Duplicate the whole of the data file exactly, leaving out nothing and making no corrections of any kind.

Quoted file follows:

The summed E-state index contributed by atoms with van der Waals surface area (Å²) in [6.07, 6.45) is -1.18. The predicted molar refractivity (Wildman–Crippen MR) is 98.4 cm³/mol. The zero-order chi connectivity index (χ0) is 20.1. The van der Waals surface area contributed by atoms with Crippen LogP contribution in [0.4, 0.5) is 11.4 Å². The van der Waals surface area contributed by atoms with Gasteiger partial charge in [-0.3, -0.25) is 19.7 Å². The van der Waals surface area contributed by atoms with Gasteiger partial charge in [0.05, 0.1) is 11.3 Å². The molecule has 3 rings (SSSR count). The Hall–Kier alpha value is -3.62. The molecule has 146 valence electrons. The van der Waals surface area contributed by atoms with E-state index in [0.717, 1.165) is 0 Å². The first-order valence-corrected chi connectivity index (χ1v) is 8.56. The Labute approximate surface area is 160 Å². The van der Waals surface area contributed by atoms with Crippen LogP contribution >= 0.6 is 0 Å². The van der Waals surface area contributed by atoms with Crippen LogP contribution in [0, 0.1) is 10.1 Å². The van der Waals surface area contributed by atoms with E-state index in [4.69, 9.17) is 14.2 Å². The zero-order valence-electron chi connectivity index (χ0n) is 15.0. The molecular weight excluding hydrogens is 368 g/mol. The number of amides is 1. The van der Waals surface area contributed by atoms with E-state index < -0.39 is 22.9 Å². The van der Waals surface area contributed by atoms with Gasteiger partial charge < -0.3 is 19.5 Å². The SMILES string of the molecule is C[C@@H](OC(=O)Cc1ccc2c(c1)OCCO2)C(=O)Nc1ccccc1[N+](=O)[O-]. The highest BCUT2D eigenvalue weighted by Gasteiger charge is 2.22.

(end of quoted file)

The summed E-state index contributed by atoms with van der Waals surface area (Å²) in [6.07, 6.45) is -1.18. The predicted molar refractivity (Wildman–Crippen MR) is 98.4 cm³/mol. The zero-order chi connectivity index (χ0) is 20.1. The van der Waals surface area contributed by atoms with Crippen LogP contribution in [0.4, 0.5) is 11.4 Å². The van der Waals surface area contributed by atoms with Gasteiger partial charge in [-0.3, -0.25) is 19.7 Å². The van der Waals surface area contributed by atoms with Gasteiger partial charge in [0.05, 0.1) is 11.3 Å². The molecule has 3 rings (SSSR count). The Hall–Kier alpha value is -3.62. The molecule has 146 valence electrons. The van der Waals surface area contributed by atoms with E-state index in [0.717, 1.165) is 0 Å². The first-order valence-corrected chi connectivity index (χ1v) is 8.56. The Labute approximate surface area is 160 Å². The van der Waals surface area contributed by atoms with Crippen LogP contribution >= 0.6 is 0 Å². The van der Waals surface area contributed by atoms with Crippen LogP contribution in [0, 0.1) is 10.1 Å². The van der Waals surface area contributed by atoms with E-state index in [4.69, 9.17) is 14.2 Å². The zero-order valence-electron chi connectivity index (χ0n) is 15.0. The molecular weight excluding hydrogens is 368 g/mol. The number of amides is 1. The van der Waals surface area contributed by atoms with E-state index < -0.39 is 22.9 Å². The van der Waals surface area contributed by atoms with Gasteiger partial charge < -0.3 is 19.5 Å². The SMILES string of the molecule is C[C@@H](OC(=O)Cc1ccc2c(c1)OCCO2)C(=O)Nc1ccccc1[N+](=O)[O-]. The highest BCUT2D eigenvalue weighted by Gasteiger charge is 2.22.